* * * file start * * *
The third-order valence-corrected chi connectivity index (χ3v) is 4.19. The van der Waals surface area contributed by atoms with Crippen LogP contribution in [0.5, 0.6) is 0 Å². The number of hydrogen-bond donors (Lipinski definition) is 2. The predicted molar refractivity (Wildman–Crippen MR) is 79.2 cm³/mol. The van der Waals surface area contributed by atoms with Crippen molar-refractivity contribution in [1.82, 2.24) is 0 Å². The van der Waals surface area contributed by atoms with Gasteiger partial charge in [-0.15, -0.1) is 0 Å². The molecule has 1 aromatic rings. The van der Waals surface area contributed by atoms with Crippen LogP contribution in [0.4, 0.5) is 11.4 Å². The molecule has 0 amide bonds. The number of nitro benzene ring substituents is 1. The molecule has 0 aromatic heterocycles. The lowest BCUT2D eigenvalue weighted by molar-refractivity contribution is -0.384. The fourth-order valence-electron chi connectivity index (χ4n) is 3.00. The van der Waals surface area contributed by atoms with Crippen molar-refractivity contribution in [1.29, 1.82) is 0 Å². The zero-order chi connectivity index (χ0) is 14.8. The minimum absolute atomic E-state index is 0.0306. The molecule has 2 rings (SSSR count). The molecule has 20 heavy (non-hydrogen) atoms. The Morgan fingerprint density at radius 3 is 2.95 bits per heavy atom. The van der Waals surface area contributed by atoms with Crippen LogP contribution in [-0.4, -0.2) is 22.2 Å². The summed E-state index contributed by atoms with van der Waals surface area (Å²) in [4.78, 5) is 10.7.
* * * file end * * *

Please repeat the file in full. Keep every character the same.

The third-order valence-corrected chi connectivity index (χ3v) is 4.19. The van der Waals surface area contributed by atoms with Crippen LogP contribution in [0.5, 0.6) is 0 Å². The number of hydrogen-bond donors (Lipinski definition) is 2. The predicted molar refractivity (Wildman–Crippen MR) is 79.2 cm³/mol. The van der Waals surface area contributed by atoms with Crippen molar-refractivity contribution in [1.82, 2.24) is 0 Å². The van der Waals surface area contributed by atoms with Gasteiger partial charge in [-0.15, -0.1) is 0 Å². The molecule has 1 aromatic rings. The van der Waals surface area contributed by atoms with Crippen LogP contribution in [0.4, 0.5) is 11.4 Å². The molecule has 0 amide bonds. The number of nitro benzene ring substituents is 1. The molecule has 0 aromatic heterocycles. The lowest BCUT2D eigenvalue weighted by molar-refractivity contribution is -0.384. The fourth-order valence-electron chi connectivity index (χ4n) is 3.00. The van der Waals surface area contributed by atoms with Crippen molar-refractivity contribution in [1.29, 1.82) is 0 Å². The zero-order chi connectivity index (χ0) is 14.8. The minimum absolute atomic E-state index is 0.0306. The molecule has 2 rings (SSSR count). The molecule has 20 heavy (non-hydrogen) atoms. The Morgan fingerprint density at radius 3 is 2.95 bits per heavy atom. The van der Waals surface area contributed by atoms with Crippen LogP contribution in [-0.4, -0.2) is 22.2 Å². The summed E-state index contributed by atoms with van der Waals surface area (Å²) in [4.78, 5) is 10.7.